“People’s loyalty and love of Cromer is strong from residents and those that holiday here. We have a community spirit second to none. These are onerous times in which everybody needs to play their part, but when the time is right, restrictions are eased and it is safe to do so, Cromer will come back from this as strong as ever.”

A scene of a bustling Cromer street during the 2019 carnival. Picture: Sonya DuncanA scene of a bustling Cromer street during the 2019 carnival. Picture: Sonya Duncan

MORE: Town’s businesses show resilience during coronavirus lockdown

Will Chandler, owner of the The Gangway micropub, who opened the Church Street business at the end of November last year, has been delivering alcoholic drinks to people’s homes seven days a week since lockdown.

Cromer police PC Joey Mazzetti, left, and PC Cameron Askew, patrolling the Cromer promenade in March 2020. Picture: DENISE BRADLEYCromer police PC Joey Mazzetti, left, and PC Cameron Askew, patrolling the Cromer promenade in March 2020. Picture: DENISE BRADLEY

He said he expected bars and pubs to open last and would rather they open when it was safe due to social distancing challenges.

Large queues outside No1 Fish and Chips in Cromer just before the coronavirus lockdown was enforced in March 2020. Pictures: BRITTANY WOODMANLarge queues outside No1 Fish and Chips in Cromer just before the coronavirus lockdown was enforced in March 2020. Pictures: BRITTANY WOODMAN

Claire Davies, co-owner of Davies Fish Shop on Garden Street, Cromer, has continued to serve fish, crab and lobsters on Friday mornings through a one in, one out system but has had to do 60-80 home deliveries across two days per week during lockdown to supplement the loss of income.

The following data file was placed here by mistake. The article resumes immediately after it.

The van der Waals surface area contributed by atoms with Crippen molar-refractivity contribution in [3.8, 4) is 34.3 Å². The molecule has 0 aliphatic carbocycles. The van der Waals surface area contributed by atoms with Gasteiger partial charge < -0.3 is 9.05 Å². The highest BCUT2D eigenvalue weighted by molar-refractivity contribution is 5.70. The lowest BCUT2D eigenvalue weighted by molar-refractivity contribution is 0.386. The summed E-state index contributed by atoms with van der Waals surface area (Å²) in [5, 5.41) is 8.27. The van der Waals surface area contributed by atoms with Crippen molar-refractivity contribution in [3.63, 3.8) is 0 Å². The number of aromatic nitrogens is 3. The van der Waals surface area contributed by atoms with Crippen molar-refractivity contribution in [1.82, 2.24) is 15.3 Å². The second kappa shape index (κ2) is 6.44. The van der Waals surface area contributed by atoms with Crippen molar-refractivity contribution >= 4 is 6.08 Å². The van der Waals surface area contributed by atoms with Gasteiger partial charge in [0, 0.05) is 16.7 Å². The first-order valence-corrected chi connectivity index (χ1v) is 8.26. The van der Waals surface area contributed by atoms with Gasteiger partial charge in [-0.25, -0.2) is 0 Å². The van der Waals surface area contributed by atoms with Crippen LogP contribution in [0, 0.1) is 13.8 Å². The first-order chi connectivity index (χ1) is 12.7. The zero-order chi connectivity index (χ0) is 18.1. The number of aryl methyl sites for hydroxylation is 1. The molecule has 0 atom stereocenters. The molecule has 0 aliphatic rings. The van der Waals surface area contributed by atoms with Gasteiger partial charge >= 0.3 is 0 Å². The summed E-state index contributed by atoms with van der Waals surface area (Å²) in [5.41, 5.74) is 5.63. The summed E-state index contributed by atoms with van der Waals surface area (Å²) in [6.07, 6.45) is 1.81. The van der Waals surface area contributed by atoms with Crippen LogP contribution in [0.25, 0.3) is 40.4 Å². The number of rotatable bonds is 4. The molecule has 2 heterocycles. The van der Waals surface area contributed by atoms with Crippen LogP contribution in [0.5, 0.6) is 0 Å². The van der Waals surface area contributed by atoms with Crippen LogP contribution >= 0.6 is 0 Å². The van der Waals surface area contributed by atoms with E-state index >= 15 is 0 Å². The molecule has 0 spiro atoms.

She said the lockdown would have a big impact on the fishing industry due to restaurants and cafés closing.

“The lockdown has had a disastrous affect on Cromer but we will come together as soon as the restrictions are gone. You have to carry on. We are very lucky that people support local businesses here. I hope that people continue to use the local shops when lockdown is lifted.”

Mrs Davies is hoping to re-open her shop on Thursday and Saturday mornings from next week.

MORE: Video and pictures of Lowestoft under lockdown

Another business which has diversified during lockdown is Southrepps-based business DottyAboutCakes, which started last year and supplies baked goods made by Ema Scott Rowlands to cafés and weddings.

For the past two weeks it has run the Dotty on Wheels service which delivers cakes and traditional bakes to people’s homes.

Last week it carried out 30 deliveries across Cromer and surrounding communities.

Laurie Scott, business partner, said: “The lockdown forced us to look at how we adapt. It will be another string to our bow when restrictions are lifted. We will get through this.”

He praised the strong business community and the support it receives from the thriving community.

MORE: Seaside carnival cancels for first time in 50 years due to pandemic

Tim Adams, town councillor who set-up Cromer Cares, said: “We are blessed with our volunteers. I think the lockdown has strengthened the community. It has strengthened relationships between neighbours. The businesses have shown themselves to be resilient. I hope people value independent businesses after this.”

Mr Adams believed the town council would need to promote Cromer as a visitor destination after lockdown is lifted.

Richard Leeds, mayor of Cromer, said: “We have to grin and bear it. People are looking out for people more now.”

To contact Cromer Cares call 01263 512254, 07789 625033 or search Cromer Cares on Facebook.

For the latest COVID-19 news, visit the Norfolk Coronavirus Updates Facebook page.

Click here to find out more about the EDP’s Here to Help campaign.